57 Seconds Ending Explained

By Jonathon Wilson
Published: October 2, 2023
57 Seconds Ending Explained

57 Seconds is a sci-fi B-movie starring Josh Hutcherson and Morgan Freeman that is about a very low-key version of time travel. Given how famously knotty movies involving that concept tend to be, it’s only right that we attempt to unpack the ending of 57 Seconds and explain, as best we can, what it all meant.

And 57 Seconds is worthy of explanation – not because it’s particularly complicated, you understand, but because in large part it doesn’t make much sense. So, let’s do that, though needless to say there will be major plot spoilers to follow.

57 Seconds Ending Explained

57 Seconds imagines – rather easily, one supposes – a near-future dominated by Big Tech and Big Pharma, with two companies, one on each aisle, dominating public discourse and financial markets.

One is Sci-Trinity, a wellness brand fronted by Anton Burrell, who primarily develops wearables called Tri-Bands promoting better physical, mental, and spiritual health.

The other is Renson Pharmaceuticals, who have been mired in recent controversy thanks to their peddling of Zonastin, a highly addictive painkiller that they may or may not have pushed to market despite knowing about its risks.

Our protagonist is Franklin Fox, a tech blogger who moonlights as an activist taking scathing aim at Big Pharma, and particularly Sig Thorenson, the CEO of Renson. Franklin is particularly invested in this matter since his twin sister died from an addiction to Zonastin after being prescribed it for pain.

After sneaking into Burrell’s latest product launch and saving him from a would-be assassin, Franklin finds a ring on the stage that he quickly discovers allows him to rewind time by exactly 57 seconds. He uses this to seduce his colleague for the day, Jala, then to win big in casinos, and eventually to infiltrate Thorenson’s inner circle in the hopes of exposing his wrongdoing.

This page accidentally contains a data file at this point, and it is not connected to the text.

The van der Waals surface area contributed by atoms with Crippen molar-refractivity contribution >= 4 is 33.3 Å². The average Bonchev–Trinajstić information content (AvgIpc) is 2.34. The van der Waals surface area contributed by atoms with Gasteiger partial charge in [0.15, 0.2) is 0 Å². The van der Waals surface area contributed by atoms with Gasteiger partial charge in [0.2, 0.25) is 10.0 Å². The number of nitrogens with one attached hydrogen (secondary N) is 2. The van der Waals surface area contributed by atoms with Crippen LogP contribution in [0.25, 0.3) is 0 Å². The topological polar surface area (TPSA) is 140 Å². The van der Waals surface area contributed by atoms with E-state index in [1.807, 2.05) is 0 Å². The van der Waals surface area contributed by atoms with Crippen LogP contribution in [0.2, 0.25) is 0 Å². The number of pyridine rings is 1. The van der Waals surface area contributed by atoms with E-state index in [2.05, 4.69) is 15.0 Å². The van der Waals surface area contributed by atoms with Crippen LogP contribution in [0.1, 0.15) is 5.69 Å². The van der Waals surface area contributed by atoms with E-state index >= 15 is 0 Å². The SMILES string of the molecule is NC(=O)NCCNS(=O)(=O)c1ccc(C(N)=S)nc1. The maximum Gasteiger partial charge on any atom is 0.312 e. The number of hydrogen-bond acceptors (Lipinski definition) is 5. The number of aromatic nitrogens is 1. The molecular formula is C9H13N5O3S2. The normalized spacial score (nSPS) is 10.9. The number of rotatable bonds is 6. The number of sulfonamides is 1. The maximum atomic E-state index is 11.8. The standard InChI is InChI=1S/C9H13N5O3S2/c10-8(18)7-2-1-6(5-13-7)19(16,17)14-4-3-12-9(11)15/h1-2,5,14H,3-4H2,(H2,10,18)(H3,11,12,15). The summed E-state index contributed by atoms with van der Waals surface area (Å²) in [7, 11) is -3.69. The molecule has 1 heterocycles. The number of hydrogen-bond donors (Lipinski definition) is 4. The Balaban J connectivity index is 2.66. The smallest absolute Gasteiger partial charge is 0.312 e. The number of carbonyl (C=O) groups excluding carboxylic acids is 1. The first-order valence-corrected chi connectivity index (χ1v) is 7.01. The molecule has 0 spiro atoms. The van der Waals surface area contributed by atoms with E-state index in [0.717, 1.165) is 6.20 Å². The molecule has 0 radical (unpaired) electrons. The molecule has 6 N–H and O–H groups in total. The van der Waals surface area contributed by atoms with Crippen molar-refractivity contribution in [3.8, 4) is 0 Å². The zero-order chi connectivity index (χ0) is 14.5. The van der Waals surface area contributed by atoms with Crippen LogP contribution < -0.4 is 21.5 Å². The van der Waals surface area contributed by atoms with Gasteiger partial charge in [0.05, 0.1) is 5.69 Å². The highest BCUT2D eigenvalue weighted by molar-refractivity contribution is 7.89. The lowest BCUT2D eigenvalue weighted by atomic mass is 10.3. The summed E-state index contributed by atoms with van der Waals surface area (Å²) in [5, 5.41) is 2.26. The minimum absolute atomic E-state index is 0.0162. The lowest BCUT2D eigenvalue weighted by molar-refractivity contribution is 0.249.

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How does the ring work?

It is never precisely explained how this ring works, but what we do know is that it is powered by quantum crystals, which Burrell discovered in the 60s while working on laser technology.

Burrell, being a Black man, thought it best to keep this discovery a secret. However, he used it to guide his technological development, including the Tri-Bands. He wants to use the same technology that powers the ring to create a means by which accidents, and thus the pain stemming from them, can be completely avoided.

No pain means no medication, which means no people like Thorenson.

The ring is also connected to the circuity of Ingram, Burrell’s assistant who seems to be a robot. His face is covered in glowing glyphs, and through him, Burrell is able to monitor Franklin’s use of the ring as a case study for the technology.

Why did Franklin’s nose glow during the presentation?